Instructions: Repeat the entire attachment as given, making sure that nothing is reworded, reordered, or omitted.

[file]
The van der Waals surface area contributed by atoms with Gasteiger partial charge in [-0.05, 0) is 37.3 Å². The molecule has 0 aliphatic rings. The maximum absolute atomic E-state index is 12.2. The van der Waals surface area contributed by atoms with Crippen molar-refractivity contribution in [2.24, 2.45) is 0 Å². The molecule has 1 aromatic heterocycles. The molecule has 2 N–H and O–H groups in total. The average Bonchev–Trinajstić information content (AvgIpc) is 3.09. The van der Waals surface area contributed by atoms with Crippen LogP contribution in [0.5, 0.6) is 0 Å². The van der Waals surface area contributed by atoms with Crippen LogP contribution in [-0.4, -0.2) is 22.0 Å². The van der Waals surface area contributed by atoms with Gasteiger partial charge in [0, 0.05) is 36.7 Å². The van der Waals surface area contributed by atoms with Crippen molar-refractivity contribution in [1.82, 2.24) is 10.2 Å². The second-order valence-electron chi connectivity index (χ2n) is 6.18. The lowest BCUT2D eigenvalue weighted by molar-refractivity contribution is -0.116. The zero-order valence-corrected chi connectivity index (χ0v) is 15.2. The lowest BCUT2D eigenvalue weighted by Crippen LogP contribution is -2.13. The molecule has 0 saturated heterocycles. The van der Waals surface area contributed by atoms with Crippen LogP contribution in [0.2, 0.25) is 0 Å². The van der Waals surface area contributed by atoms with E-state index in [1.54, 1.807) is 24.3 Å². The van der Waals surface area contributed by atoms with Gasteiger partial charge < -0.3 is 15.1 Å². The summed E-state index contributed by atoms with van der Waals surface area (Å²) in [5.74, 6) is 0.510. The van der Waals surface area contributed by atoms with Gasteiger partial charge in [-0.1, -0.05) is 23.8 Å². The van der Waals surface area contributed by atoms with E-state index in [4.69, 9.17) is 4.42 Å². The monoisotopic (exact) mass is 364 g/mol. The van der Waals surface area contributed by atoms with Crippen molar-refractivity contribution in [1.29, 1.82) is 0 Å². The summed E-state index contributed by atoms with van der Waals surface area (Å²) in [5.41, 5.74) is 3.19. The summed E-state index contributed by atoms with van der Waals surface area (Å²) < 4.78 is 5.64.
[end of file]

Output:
The van der Waals surface area contributed by atoms with Gasteiger partial charge in [-0.05, 0) is 37.3 Å². The molecule has 0 aliphatic rings. The maximum absolute atomic E-state index is 12.2. The van der Waals surface area contributed by atoms with Crippen molar-refractivity contribution in [2.24, 2.45) is 0 Å². The molecule has 1 aromatic heterocycles. The molecule has 2 N–H and O–H groups in total. The average Bonchev–Trinajstić information content (AvgIpc) is 3.09. The van der Waals surface area contributed by atoms with Crippen LogP contribution in [0.5, 0.6) is 0 Å². The van der Waals surface area contributed by atoms with Crippen LogP contribution in [-0.4, -0.2) is 22.0 Å². The van der Waals surface area contributed by atoms with Gasteiger partial charge in [0, 0.05) is 36.7 Å². The van der Waals surface area contributed by atoms with Crippen molar-refractivity contribution in [1.82, 2.24) is 10.2 Å². The second-order valence-electron chi connectivity index (χ2n) is 6.18. The lowest BCUT2D eigenvalue weighted by molar-refractivity contribution is -0.116. The zero-order valence-corrected chi connectivity index (χ0v) is 15.2. The lowest BCUT2D eigenvalue weighted by Crippen LogP contribution is -2.13. The molecule has 0 saturated heterocycles. The van der Waals surface area contributed by atoms with Crippen LogP contribution in [0.2, 0.25) is 0 Å². The van der Waals surface area contributed by atoms with E-state index in [1.54, 1.807) is 24.3 Å². The van der Waals surface area contributed by atoms with Gasteiger partial charge < -0.3 is 15.1 Å². The summed E-state index contributed by atoms with van der Waals surface area (Å²) in [5.74, 6) is 0.510. The van der Waals surface area contributed by atoms with Gasteiger partial charge in [-0.1, -0.05) is 23.8 Å². The van der Waals surface area contributed by atoms with E-state index in [4.69, 9.17) is 4.42 Å². The monoisotopic (exact) mass is 364 g/mol. The van der Waals surface area contributed by atoms with Crippen molar-refractivity contribution in [1.29, 1.82) is 0 Å². The summed E-state index contributed by atoms with van der Waals surface area (Å²) in [5.41, 5.74) is 3.19. The summed E-state index contributed by atoms with van der Waals surface area (Å²) < 4.78 is 5.64.